John Street

Chapter 3. It’s Just for Fun: Politics and Entertainment

Abstract
In a candid description of News Corporation, Rupert Murdoch once remarked: ‘We are in the entertainment business’ (quoted in Shawcross, 1992: 261). With this aside, Murdoch called into question an assumption that lurks in much analysis of the politics of the media: that any such discussion should be confined to news and current affairs. Television schedules and newspaper layouts draw seemingly neat boundaries around what is ‘politics’ and what is ‘entertainment’. These boundaries are marked in a variety of ways: by a tone of voice and a style of writing, by format and layout. As viewers and readers, we are given clues as to how to respond to what is before us, whether we should take it seriously as information or political debate, or whether we should be amused by it. In thinking about the representation of politics in mass media, there is a strong temptation to reproduce this distinction, and to concentrate exclusively upon those areas of mass media that deal with what is formally designated ‘politics’ (that is, news, documentaries and current affairs). But this formal distinction between what is and what is not ‘important’ is mistaken. As Jonathan Burston (2003: 165) argues, it assumes that only information changes the world, when in fact fun and pleasure may do so too. Or as James Curran and Colin Sparks (1991: 216) observe, ‘entertainment has an important ideological dimension’. Such claims have far-reaching implications. If we want to understand how politics is represented in mass media, we need to look at the full range of media, and at the full range of broadcasting and newspaper content.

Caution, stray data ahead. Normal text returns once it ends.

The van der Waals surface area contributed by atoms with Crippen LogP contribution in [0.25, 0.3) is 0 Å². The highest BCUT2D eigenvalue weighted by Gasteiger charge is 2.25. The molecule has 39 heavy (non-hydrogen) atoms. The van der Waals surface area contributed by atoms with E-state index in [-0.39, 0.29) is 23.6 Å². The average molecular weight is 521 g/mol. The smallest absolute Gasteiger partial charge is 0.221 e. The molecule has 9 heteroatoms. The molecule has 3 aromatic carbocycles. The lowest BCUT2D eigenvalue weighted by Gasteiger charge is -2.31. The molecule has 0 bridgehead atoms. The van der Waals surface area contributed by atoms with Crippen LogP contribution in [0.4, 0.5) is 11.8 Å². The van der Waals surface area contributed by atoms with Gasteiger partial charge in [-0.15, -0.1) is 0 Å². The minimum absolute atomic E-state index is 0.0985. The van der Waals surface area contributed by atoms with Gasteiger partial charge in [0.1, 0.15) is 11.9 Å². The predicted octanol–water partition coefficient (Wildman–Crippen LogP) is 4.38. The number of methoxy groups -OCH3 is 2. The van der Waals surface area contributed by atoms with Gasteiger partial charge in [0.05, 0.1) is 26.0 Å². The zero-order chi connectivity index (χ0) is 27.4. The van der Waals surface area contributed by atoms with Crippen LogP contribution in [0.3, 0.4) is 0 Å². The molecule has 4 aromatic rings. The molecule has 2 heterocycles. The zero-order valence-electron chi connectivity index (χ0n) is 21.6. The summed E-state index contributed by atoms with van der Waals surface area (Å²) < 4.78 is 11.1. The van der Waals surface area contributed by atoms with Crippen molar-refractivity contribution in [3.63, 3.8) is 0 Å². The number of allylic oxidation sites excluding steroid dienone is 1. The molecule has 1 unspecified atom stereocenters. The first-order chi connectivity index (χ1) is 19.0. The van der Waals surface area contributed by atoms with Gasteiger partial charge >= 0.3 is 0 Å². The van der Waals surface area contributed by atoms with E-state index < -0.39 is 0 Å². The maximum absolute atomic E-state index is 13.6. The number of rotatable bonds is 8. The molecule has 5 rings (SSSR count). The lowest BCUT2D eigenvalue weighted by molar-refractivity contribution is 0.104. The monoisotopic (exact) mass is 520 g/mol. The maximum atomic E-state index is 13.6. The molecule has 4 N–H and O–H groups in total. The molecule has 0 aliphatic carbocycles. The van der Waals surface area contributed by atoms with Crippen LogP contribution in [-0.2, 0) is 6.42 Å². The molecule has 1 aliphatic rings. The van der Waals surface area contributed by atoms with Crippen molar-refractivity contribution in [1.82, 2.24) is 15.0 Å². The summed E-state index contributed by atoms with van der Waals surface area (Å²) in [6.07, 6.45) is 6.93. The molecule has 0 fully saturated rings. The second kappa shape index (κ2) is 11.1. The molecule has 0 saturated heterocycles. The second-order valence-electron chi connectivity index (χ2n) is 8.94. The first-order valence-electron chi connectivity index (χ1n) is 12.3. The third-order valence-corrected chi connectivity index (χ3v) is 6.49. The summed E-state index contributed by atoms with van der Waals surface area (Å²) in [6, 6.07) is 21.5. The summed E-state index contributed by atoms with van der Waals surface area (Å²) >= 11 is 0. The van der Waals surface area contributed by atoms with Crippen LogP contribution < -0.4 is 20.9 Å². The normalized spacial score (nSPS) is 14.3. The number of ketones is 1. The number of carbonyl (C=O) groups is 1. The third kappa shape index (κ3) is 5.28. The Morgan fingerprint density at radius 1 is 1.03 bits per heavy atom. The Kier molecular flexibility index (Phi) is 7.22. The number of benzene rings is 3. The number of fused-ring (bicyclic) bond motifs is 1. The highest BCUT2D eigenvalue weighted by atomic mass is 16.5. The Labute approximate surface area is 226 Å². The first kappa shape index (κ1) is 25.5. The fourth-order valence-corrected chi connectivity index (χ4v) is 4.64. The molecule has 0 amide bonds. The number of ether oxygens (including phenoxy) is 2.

John Street

Chapter 4. Media Effects

Abstract
So far our attention has been focused on media content and its politics. This has meant looking at the arguments about media bias, at the ways in which coverage of news frames a picture of ‘politics’, and at the political character of popular entertainment. These are clearly important topics in their own right, but for many commentators their significance derives from a more fundamental set of issues, which have to do with what the content does to us and to our world. Content matters, it is argued, only because it has an effect. ‘Bias’ is important precisely because of the further supposition that it blocks or distorts people’s capacity to act as citizens, their ability to make political judgements and to act upon them. Bias serves relations of power which thwart democracy. In the same way, popular entertainment’s engagement with politics matters because of how it shapes political values and images, which in turn influence perception and experience of the world.
John Street

The Political Economy of Mass Media

Frontmatter

Chapter 5. State Control and State Propaganda

Abstract